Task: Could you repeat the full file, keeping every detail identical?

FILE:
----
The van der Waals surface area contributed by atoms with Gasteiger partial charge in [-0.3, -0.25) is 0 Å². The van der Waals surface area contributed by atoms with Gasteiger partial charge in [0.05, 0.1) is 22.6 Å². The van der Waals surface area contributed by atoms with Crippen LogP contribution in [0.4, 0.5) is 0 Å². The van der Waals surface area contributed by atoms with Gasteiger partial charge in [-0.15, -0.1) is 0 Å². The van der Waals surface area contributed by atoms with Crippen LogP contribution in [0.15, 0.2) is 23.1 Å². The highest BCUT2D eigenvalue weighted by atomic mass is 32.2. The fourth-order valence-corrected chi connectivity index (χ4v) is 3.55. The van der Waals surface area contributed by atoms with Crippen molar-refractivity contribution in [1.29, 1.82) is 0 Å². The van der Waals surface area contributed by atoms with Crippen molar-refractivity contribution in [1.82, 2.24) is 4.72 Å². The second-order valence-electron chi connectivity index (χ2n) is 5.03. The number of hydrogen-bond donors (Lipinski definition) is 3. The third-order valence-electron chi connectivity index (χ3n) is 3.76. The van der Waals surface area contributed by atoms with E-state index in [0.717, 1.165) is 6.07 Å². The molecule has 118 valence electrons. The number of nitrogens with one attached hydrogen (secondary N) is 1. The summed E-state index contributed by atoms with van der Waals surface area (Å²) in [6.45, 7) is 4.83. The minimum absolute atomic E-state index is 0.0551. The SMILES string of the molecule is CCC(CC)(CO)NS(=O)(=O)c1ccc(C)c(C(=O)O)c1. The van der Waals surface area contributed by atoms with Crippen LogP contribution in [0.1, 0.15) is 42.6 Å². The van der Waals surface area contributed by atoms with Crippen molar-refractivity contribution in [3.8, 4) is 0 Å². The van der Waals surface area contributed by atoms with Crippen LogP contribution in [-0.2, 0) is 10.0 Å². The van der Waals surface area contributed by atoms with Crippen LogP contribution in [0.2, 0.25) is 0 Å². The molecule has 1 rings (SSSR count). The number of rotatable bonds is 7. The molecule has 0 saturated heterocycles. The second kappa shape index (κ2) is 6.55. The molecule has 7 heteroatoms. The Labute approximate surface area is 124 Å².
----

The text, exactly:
The van der Waals surface area contributed by atoms with Gasteiger partial charge in [-0.3, -0.25) is 0 Å². The van der Waals surface area contributed by atoms with Gasteiger partial charge in [0.05, 0.1) is 22.6 Å². The van der Waals surface area contributed by atoms with Crippen LogP contribution in [0.4, 0.5) is 0 Å². The van der Waals surface area contributed by atoms with Gasteiger partial charge in [-0.15, -0.1) is 0 Å². The van der Waals surface area contributed by atoms with Crippen LogP contribution in [0.15, 0.2) is 23.1 Å². The highest BCUT2D eigenvalue weighted by atomic mass is 32.2. The fourth-order valence-corrected chi connectivity index (χ4v) is 3.55. The van der Waals surface area contributed by atoms with Crippen molar-refractivity contribution in [1.29, 1.82) is 0 Å². The van der Waals surface area contributed by atoms with Crippen molar-refractivity contribution in [1.82, 2.24) is 4.72 Å². The second-order valence-electron chi connectivity index (χ2n) is 5.03. The number of hydrogen-bond donors (Lipinski definition) is 3. The third-order valence-electron chi connectivity index (χ3n) is 3.76. The van der Waals surface area contributed by atoms with E-state index in [0.717, 1.165) is 6.07 Å². The molecule has 118 valence electrons. The number of nitrogens with one attached hydrogen (secondary N) is 1. The summed E-state index contributed by atoms with van der Waals surface area (Å²) in [6.45, 7) is 4.83. The minimum absolute atomic E-state index is 0.0551. The SMILES string of the molecule is CCC(CC)(CO)NS(=O)(=O)c1ccc(C)c(C(=O)O)c1. The van der Waals surface area contributed by atoms with Crippen LogP contribution in [0.1, 0.15) is 42.6 Å². The van der Waals surface area contributed by atoms with Crippen molar-refractivity contribution in [3.8, 4) is 0 Å². The van der Waals surface area contributed by atoms with Crippen LogP contribution in [-0.2, 0) is 10.0 Å². The van der Waals surface area contributed by atoms with Crippen LogP contribution in [0.2, 0.25) is 0 Å². The molecule has 1 rings (SSSR count). The number of rotatable bonds is 7. The molecule has 0 saturated heterocycles. The second kappa shape index (κ2) is 6.55. The molecule has 7 heteroatoms. The Labute approximate surface area is 124 Å².